We recently saw these two radiations from different perspectives, and we can only infer that there are positives and negatives in terms of cannabis growth. For instance, infrared lights generate high levels of heat energy which, if not properly controlled, could lead to thermal damage to plants. Also, skin cancers occur due to exposure to ultraviolet radiation in humans and animals.
The conversation tilts more towards the side of excessive exposure rather than on the nature of the wave itself. This is why a good LED grow light must have the capacity to dispense this radiation (infrared and ultraviolet) in adequate amounts.
Do plants need UV and IR?
Plants need all-round exposure to the full light spectrum to thrive; Infrared and Ultraviolet lights are part of that spectrum. They are vital at delicate phases of plant growth, e.g., the transition from the vegetative to the flowering stage. So, it is undeniable that plants require UV/IR radiation exposure.
Plants are generally non-mobile but receive and evaluate environmental signals from soil content and moisture, light spectrum, and temperature. For plants to know that there is a clear sky, they receive signals from short wave irradiation, e.g., UVA and blue light. A clear sky means a "no-competition environment" for plants. So, there is no pressure for plants to begin reproduction (produce seeds) or stretch out toward the light. This means that when plants are grown under rich UVA and blue spectrum, they tend to have thick leaves, small leaf areas, and short internodes.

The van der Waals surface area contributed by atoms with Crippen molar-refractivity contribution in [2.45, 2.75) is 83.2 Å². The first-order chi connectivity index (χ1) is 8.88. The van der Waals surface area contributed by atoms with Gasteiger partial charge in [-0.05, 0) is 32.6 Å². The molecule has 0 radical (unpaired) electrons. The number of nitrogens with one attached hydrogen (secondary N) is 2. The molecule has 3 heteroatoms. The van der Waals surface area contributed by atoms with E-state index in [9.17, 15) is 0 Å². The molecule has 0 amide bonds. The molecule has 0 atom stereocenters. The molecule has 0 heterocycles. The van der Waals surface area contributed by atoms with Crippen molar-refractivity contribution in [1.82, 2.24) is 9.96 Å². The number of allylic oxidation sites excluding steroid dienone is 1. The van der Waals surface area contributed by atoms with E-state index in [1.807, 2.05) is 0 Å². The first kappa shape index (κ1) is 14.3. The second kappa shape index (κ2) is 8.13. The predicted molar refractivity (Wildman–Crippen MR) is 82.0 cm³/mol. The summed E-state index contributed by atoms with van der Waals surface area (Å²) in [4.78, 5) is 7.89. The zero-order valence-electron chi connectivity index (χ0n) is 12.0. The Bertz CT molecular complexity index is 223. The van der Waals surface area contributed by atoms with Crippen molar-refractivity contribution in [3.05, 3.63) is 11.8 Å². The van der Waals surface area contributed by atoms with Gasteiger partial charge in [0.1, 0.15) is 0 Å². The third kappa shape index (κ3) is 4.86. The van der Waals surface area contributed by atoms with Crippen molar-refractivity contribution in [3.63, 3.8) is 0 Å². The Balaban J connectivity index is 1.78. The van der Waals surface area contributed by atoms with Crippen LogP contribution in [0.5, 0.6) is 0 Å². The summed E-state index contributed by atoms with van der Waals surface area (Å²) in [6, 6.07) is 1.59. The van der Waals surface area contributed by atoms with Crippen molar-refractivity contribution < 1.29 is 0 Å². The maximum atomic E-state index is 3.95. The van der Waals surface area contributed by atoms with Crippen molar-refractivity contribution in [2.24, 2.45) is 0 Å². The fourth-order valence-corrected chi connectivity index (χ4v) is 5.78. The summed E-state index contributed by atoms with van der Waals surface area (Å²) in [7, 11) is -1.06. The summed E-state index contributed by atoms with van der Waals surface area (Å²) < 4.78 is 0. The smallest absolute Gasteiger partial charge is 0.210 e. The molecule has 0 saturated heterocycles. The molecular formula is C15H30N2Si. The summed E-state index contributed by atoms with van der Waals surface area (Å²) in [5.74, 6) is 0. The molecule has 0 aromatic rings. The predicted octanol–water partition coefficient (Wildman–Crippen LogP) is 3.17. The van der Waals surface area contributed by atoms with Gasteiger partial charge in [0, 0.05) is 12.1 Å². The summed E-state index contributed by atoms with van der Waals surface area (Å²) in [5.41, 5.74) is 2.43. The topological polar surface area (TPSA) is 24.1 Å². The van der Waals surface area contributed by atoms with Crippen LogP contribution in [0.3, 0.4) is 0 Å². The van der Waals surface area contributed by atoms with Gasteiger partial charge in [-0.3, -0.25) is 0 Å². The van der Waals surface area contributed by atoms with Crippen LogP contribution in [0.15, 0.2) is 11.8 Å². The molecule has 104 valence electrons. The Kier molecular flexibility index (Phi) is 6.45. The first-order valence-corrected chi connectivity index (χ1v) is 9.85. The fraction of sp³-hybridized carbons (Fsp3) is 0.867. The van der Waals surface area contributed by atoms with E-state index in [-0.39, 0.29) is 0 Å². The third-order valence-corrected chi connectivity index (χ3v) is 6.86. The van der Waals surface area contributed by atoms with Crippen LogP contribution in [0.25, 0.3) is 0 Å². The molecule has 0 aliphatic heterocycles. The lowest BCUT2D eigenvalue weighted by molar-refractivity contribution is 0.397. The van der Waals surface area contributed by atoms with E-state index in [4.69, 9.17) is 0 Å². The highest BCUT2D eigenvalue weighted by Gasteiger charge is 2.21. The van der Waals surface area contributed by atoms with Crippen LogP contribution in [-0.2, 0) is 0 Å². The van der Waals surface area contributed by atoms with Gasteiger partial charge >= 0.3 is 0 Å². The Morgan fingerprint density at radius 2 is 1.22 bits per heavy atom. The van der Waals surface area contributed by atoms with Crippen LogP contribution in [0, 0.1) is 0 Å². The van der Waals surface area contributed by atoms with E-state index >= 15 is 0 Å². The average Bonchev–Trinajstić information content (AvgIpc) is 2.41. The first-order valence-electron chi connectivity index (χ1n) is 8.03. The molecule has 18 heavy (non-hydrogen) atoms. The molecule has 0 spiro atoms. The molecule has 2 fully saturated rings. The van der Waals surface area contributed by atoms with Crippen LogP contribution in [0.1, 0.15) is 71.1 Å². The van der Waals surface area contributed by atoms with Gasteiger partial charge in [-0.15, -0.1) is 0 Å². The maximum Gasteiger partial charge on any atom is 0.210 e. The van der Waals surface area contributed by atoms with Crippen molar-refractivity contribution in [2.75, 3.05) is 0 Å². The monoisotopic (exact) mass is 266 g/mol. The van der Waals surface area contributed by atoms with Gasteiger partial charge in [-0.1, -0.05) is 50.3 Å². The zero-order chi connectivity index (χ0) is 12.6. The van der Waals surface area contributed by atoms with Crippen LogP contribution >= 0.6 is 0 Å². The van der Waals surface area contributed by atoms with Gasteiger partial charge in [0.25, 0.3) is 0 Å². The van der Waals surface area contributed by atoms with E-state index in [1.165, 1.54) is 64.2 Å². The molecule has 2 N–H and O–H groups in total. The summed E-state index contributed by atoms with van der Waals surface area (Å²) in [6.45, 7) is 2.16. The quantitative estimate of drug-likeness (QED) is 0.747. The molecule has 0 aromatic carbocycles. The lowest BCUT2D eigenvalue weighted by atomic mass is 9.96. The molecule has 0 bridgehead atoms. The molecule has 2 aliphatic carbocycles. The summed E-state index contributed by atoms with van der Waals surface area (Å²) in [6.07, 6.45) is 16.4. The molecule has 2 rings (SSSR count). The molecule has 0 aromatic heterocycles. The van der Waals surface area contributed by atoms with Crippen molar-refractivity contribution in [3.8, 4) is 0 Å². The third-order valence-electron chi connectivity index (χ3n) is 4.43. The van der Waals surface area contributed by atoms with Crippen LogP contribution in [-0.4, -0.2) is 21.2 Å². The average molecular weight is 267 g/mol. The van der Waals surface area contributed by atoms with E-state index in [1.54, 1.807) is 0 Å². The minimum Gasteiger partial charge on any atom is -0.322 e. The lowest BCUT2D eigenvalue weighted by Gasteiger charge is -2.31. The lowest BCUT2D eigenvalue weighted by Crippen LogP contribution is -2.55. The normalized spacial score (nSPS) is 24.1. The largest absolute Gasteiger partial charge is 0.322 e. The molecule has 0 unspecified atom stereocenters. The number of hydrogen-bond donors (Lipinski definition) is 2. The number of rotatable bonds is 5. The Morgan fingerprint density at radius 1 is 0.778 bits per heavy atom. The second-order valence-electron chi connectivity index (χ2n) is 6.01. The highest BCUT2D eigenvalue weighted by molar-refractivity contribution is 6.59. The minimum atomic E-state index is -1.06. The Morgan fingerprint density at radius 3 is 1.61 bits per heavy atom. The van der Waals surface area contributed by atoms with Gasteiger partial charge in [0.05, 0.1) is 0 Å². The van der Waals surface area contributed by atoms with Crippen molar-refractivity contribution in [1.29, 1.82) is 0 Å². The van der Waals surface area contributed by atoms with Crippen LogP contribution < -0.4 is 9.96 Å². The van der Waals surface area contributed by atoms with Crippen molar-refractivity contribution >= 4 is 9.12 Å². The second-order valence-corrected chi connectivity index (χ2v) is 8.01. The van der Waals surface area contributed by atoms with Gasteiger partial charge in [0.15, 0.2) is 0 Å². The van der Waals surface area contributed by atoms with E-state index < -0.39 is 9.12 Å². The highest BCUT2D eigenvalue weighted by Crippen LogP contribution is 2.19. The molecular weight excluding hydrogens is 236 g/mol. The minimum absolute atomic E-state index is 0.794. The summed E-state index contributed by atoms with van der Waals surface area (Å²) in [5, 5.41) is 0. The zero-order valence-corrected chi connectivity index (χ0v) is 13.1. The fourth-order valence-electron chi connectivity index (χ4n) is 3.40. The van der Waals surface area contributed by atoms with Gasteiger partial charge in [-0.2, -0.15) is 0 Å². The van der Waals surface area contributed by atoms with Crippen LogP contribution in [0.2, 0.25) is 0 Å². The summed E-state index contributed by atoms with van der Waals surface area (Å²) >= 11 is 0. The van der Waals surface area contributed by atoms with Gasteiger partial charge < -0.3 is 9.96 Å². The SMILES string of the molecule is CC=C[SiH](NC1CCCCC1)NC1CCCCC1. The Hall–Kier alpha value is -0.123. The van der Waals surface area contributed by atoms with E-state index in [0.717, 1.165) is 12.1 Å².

These responses can be reversed by the use of far-red or green light, which induces a syndrome known as shade-avoidance syndrome. A classical manifestation of this syndrome includes enhanced flowering, while others are stretching of the stem and increased leaf area. So, it is possible to improve the biomass and size accumulation when we adjust the amount of UVA and blue lights. This factor should be considered when administering UV lights for indoor plants.
Focusing on the arms caused by infrared and ultraviolet lights can discourage growers from its use. However, remember that plants need all the rays in the spectrum to thrive. So, there must be a way to provide these radiations in appropriate amounts. This is why purchasing a professional LED light is essential, as it promises to help growers adjust the ultraviolet and infrared radiation.
Frequently Ask Questions
Why is UV light crucial for plant growth?
UV-B increases photosynthetic activity in many plant species. There is a guarantee for increased flavonoid production in the leaves of old and young plants. Also, UV-A radiation equally has a positive effect on plants’ photosynthetic activity when there is exposure to UV-B.
Which light favors plant growth the most?
To regulate development, red light is the best for the job. Red light has a waveband of 400 – 700nm within which it is photosynthetically active.
What does IR do for plants?
Infrared lights give off the heat effect, which helps to provide the needed temperature for plants to develop. There is a greater chance of fruit ripening under IR radiation; also, increasing the light tends to affect the speed of the plant stem growth. However, short exposure to infrared widens the space between nodes.
Do plants require UV and IR light?
Yes, they do. Plants generally need wavelengths above and below the visible light spectrum; that includes UV and Infrared lights.